Her caution seemed natural, because there was no public misfortune more shameful than for a woman to be jilted in her bridal gown.
The narrator explains why, on the day of Angela’s wedding, when Bayardo San Roman shows up two hours late, Angela refuses to get dressed. She understands that getting jilted while wearing her gown would have been the ultimate embarrassment, so she doesn’t dress until the wedding seems certain. Readers may note that being jilted on your wedding day would be embarrassing enough and that what you are wearing shouldn’t matter. However, for the women in this story, the symbol of being a jilted bride—represented by the actual gown—brings more shame than actually being rejected.
“I knew what they were up to,” she told me, “and I didn’t only agree, I never would have married him if he hadn’t done what a man should do.”
Prudencia Cotes, Pablo Vicario’s fiancée, tells the narrator that she knew what Pablo and Pedro were up to and would not have married him if he hadn’t done what a man is supposed to do—in this case, kill a man to restore his sister’s honor. For some people, murder would be a deal-breaker in a marriage, but because gender roles are so enforced in this world, Prudencia wouldn’t have even considered Pablo a real man if he did not murder Santiago Nasar.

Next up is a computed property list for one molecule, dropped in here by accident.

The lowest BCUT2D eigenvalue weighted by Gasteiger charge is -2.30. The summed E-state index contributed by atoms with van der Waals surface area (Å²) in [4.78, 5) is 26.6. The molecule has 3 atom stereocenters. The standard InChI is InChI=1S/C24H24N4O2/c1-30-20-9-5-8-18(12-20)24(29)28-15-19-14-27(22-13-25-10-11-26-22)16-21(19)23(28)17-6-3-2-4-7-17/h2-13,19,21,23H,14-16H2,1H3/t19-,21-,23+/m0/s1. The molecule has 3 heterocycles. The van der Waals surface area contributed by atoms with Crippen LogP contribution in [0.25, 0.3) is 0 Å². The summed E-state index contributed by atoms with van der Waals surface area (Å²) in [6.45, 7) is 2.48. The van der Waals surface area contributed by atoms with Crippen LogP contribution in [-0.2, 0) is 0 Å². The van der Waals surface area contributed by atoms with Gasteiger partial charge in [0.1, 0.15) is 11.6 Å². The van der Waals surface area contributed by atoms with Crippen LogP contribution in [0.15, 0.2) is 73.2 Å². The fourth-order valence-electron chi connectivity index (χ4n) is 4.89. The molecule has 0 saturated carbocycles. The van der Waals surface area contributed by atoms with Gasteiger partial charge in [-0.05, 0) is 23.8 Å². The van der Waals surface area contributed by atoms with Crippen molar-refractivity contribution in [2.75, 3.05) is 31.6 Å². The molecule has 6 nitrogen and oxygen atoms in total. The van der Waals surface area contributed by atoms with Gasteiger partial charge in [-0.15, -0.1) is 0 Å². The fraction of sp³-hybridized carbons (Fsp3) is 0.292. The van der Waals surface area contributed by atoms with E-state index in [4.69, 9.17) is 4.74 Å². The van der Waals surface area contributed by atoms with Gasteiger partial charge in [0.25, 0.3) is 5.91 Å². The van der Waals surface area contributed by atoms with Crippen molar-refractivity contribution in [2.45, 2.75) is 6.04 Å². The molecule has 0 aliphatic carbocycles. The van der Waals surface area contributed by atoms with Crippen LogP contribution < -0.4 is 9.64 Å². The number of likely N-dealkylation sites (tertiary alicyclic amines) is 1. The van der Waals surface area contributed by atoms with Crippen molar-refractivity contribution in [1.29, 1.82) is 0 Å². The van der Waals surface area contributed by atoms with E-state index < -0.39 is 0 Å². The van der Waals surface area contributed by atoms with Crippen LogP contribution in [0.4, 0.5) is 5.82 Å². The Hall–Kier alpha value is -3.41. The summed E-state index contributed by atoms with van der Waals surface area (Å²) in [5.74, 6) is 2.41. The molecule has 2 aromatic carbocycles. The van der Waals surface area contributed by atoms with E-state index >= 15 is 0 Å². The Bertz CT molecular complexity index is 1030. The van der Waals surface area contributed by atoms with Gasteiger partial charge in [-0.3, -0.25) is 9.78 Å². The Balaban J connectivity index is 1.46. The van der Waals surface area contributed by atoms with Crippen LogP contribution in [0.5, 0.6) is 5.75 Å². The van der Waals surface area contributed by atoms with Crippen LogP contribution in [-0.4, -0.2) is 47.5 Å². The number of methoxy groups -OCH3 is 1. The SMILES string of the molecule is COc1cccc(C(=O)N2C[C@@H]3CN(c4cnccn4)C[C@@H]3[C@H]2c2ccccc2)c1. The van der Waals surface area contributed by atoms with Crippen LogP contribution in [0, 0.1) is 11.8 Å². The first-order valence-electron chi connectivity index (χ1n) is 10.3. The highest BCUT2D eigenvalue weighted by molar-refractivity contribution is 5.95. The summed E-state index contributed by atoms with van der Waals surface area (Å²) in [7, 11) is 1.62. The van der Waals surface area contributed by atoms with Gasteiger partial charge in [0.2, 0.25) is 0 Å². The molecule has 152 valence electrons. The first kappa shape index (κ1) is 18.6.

So Clotilde Armenta had good reason when it seemed to her that the twins weren’t as resolute as before, and she served them a bottle of rotgut rum with the hope of getting them dead drunk. “That day,” she told me, “I realized just how alone we women are in the world!”
Clotilde Armenta, the owner of the milk shop that the Vicario brothers frequent, has heard of their plan to kill Santiago Nasar. When she senses that they no longer seem as determined to carry out their mission, she tries to get them drunk so that they will not be able to kill Santiago. Unlike Prudencia, Clotilde does not see gender roles in the same way and instead believes that women alone can protect men from themselves.